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not stronger but weaker than his headlong "Noctes." His nature and genius were not profound and intense, but exuberant and expansive. His pathos and humour alike, though natural and genuine, are not deep; are easily stirred and much too frothy. A hearty laugh is echoed and re-echoed again and again, till it becomes a wearisome, hollow monotony; page after page is pickled in the diluted brine of a single not very salt tear. The humour, in especial, is composed of the simplest and commonest ingredients — boisterous animal spirits and boundless exaggeration. Turn over the leaves of his works, and you see at a glance, by the mere multitude of the dashes, that you have to do with a prolix and slap-dash rhapsodist, not with a writer working studiously under laws of austere self-restraint. In his precipitant outpourings, the dregs, the foam, and the good liquor gush together in turbid redundance. Yet when criticism and hypercriticism have said their worst, we feel that this condensed "Comedy of the Noctes" is and will long continue a right wholesome as well as enjoyable book, particularly for the young. Robust animal spirits are catching and inspiring in this weary, moiling world, and we willingly ignore the defaults of their joyous and joy-giving possessors. The book is manly throughout; full of sympathy with Nature and human nature; contemptuous of all cant and priggishness, reverent to enthusiasm in the presence of lofty genius and virtue; inciting to activity, boldness and endurance, to the freest bodily as well as mental and moral culture. The Gargantuan eating and drinking (not all unaccompanied by smoking) are most jolly, for there is a hearty natural poetry in much of the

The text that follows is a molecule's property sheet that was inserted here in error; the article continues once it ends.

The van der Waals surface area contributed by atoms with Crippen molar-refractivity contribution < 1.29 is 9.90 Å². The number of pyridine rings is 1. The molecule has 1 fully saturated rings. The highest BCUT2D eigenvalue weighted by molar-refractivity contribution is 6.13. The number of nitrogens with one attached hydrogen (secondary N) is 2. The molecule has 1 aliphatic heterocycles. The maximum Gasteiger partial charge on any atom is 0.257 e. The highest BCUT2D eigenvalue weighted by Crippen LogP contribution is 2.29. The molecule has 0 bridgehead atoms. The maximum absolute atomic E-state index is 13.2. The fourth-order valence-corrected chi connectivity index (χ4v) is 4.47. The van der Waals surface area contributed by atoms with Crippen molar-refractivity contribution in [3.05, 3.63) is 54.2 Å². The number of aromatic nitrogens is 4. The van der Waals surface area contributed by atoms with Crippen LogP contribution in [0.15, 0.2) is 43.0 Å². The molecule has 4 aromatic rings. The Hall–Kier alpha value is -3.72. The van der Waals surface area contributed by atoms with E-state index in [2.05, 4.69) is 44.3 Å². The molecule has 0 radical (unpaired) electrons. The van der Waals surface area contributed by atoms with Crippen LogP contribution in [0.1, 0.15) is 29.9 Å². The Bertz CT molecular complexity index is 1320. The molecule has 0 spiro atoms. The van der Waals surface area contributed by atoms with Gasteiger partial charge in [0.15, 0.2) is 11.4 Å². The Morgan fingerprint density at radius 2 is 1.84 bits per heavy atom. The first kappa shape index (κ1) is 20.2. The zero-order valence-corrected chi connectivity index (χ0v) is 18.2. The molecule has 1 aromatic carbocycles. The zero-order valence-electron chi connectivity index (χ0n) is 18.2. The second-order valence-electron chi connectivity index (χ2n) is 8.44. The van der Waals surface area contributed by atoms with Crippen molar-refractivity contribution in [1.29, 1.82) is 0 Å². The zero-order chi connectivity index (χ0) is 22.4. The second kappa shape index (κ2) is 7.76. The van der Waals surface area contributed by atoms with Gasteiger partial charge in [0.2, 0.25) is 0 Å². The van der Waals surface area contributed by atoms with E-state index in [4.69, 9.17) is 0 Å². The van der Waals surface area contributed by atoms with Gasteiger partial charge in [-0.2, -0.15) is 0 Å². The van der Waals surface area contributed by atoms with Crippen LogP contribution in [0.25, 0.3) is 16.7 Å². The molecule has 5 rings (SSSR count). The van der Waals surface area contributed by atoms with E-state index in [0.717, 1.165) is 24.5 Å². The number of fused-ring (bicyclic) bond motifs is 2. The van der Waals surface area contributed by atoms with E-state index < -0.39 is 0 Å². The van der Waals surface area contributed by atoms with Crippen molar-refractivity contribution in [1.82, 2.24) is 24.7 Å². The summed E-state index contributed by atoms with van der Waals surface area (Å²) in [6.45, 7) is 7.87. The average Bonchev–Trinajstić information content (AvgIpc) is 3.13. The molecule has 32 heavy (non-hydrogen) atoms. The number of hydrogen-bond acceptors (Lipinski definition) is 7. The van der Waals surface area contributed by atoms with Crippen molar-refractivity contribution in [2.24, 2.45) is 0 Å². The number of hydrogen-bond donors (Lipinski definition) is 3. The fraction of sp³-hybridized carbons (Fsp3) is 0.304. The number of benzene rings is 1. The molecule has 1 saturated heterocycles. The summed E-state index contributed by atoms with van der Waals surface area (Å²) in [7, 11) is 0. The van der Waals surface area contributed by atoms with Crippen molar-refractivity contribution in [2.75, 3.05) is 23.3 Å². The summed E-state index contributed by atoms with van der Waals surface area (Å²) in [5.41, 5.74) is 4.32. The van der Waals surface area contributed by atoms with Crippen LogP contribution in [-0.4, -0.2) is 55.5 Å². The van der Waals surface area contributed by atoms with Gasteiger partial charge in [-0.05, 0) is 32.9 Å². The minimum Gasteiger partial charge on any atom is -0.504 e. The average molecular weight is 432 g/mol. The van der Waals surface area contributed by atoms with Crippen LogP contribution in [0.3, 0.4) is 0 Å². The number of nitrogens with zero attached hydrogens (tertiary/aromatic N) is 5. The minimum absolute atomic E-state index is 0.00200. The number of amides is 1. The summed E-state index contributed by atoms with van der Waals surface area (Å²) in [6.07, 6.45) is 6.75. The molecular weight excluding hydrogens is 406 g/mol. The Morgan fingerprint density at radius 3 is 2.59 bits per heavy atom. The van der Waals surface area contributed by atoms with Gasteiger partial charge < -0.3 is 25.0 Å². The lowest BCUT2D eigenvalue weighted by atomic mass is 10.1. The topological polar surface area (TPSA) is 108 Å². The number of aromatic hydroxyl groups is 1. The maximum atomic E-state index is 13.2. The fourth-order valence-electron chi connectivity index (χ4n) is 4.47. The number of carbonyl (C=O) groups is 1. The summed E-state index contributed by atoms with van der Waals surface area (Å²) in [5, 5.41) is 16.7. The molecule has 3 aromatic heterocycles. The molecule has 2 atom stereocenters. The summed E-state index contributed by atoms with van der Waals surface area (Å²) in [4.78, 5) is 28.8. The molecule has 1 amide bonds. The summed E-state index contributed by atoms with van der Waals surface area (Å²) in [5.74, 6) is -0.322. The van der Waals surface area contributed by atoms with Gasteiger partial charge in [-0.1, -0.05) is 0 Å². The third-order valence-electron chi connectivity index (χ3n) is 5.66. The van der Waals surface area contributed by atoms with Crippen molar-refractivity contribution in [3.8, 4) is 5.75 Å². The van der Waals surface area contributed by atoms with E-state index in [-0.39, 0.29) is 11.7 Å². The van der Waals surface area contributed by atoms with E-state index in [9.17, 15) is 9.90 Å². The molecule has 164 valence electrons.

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fervid festal expatiation; and omnivorous eucrasy is infinitely to be preferred to the sentimental languishment of dyspeptic queasiness. Finally, the rich and racy Doric of the Shepherd adds wonderfully to the effectiveness of the whole; and really, as Ferrier urged, gives it a monumental significance. Nor do we think the less of Wilson because his life was superior to his writings, we who have been pained and disappointed in learning how many very considerable authors were very inconsiderable men.




OUR brief notice of Wilson and the "Noctes" may be fitly followed by some account of the original of the leading character in those exuberant dialogues. Christopher North himself intended and engaged to write a Memoir of his dear Shepherd, who owed much to him and to whom he also owed much; and this Memoir was even announced as accompanying a certain edition of Hogg's Poems, but it never got written. The Rev. Thomas Thomson tells us that his "Life of the Ettrick Shepherd" has been composed "partly from communications with his family, partly from oral intimations of the few friends who still survive, and partly from his own reminiscences which he appended to several of his publications, and

* "The Works of the Ettrick Shepherd. A new Edition; with a Memoir of the Author, by the Rev. Thomas Thomson [and Hogg's Autobiography and Reminiscences and Illustrative Engravings]." Two vols. Blackie and Son; London, Edinburgh, and Glasgow. 1865-66

"The Jacobite Relics of Scotland; being the Songs, Airs, and Legends of the Adherents to the House of Stuart." Collected and illustrated by James Hogg. Reprinted from the Original Edition. First and Second Series. Two vols. Paisley: Alex. Gardner.